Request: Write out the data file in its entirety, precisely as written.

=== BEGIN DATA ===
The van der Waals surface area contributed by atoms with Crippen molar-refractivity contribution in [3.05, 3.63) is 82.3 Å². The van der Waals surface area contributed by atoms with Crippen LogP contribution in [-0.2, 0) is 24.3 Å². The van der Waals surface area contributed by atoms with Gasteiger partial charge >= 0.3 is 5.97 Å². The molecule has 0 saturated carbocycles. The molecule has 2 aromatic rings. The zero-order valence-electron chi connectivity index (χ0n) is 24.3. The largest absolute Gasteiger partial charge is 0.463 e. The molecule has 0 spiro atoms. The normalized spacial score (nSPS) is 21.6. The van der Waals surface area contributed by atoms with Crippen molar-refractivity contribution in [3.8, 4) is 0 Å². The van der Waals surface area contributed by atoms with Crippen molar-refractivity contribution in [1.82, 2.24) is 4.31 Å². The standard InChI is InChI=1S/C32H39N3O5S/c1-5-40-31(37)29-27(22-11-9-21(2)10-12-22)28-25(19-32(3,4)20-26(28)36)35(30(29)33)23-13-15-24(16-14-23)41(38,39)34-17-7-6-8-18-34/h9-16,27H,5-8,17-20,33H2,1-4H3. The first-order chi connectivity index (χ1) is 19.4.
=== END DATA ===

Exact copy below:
The van der Waals surface area contributed by atoms with Crippen molar-refractivity contribution in [3.05, 3.63) is 82.3 Å². The van der Waals surface area contributed by atoms with Crippen LogP contribution in [-0.2, 0) is 24.3 Å². The van der Waals surface area contributed by atoms with Gasteiger partial charge >= 0.3 is 5.97 Å². The molecule has 0 saturated carbocycles. The molecule has 2 aromatic rings. The zero-order valence-electron chi connectivity index (χ0n) is 24.3. The largest absolute Gasteiger partial charge is 0.463 e. The molecule has 0 spiro atoms. The normalized spacial score (nSPS) is 21.6. The van der Waals surface area contributed by atoms with Crippen molar-refractivity contribution in [3.8, 4) is 0 Å². The van der Waals surface area contributed by atoms with Crippen molar-refractivity contribution in [1.82, 2.24) is 4.31 Å². The standard InChI is InChI=1S/C32H39N3O5S/c1-5-40-31(37)29-27(22-11-9-21(2)10-12-22)28-25(19-32(3,4)20-26(28)36)35(30(29)33)23-13-15-24(16-14-23)41(38,39)34-17-7-6-8-18-34/h9-16,27H,5-8,17-20,33H2,1-4H3. The first-order chi connectivity index (χ1) is 19.4.